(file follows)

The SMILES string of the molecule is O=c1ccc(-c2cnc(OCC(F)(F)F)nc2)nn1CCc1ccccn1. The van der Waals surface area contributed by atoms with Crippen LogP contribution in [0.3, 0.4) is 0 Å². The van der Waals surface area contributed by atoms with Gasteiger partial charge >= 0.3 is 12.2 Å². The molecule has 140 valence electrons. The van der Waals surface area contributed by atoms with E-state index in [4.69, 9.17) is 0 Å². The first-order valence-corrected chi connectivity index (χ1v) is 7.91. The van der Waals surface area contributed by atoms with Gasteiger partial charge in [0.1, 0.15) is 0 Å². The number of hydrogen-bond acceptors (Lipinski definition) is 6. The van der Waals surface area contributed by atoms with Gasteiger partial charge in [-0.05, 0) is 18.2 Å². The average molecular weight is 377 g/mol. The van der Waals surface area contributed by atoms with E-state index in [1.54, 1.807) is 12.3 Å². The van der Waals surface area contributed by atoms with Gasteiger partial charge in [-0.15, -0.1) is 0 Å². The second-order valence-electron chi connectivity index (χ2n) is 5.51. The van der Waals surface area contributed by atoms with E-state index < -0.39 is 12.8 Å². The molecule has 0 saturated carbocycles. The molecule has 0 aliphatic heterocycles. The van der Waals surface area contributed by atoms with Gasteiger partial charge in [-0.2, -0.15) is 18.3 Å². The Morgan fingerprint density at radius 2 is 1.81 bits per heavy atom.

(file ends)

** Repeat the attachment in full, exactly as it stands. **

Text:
The SMILES string of the molecule is O=c1ccc(-c2cnc(OCC(F)(F)F)nc2)nn1CCc1ccccn1. The van der Waals surface area contributed by atoms with Crippen LogP contribution in [0.3, 0.4) is 0 Å². The van der Waals surface area contributed by atoms with Gasteiger partial charge >= 0.3 is 12.2 Å². The molecule has 140 valence electrons. The van der Waals surface area contributed by atoms with E-state index in [4.69, 9.17) is 0 Å². The first-order valence-corrected chi connectivity index (χ1v) is 7.91. The van der Waals surface area contributed by atoms with Gasteiger partial charge in [0.1, 0.15) is 0 Å². The number of hydrogen-bond acceptors (Lipinski definition) is 6. The van der Waals surface area contributed by atoms with Gasteiger partial charge in [-0.05, 0) is 18.2 Å². The average molecular weight is 377 g/mol. The van der Waals surface area contributed by atoms with E-state index in [1.54, 1.807) is 12.3 Å². The van der Waals surface area contributed by atoms with Gasteiger partial charge in [-0.15, -0.1) is 0 Å². The second-order valence-electron chi connectivity index (χ2n) is 5.51. The van der Waals surface area contributed by atoms with E-state index < -0.39 is 12.8 Å². The molecule has 0 saturated carbocycles. The molecule has 0 aliphatic heterocycles. The van der Waals surface area contributed by atoms with Gasteiger partial charge in [-0.2, -0.15) is 18.3 Å². The Morgan fingerprint density at radius 2 is 1.81 bits per heavy atom.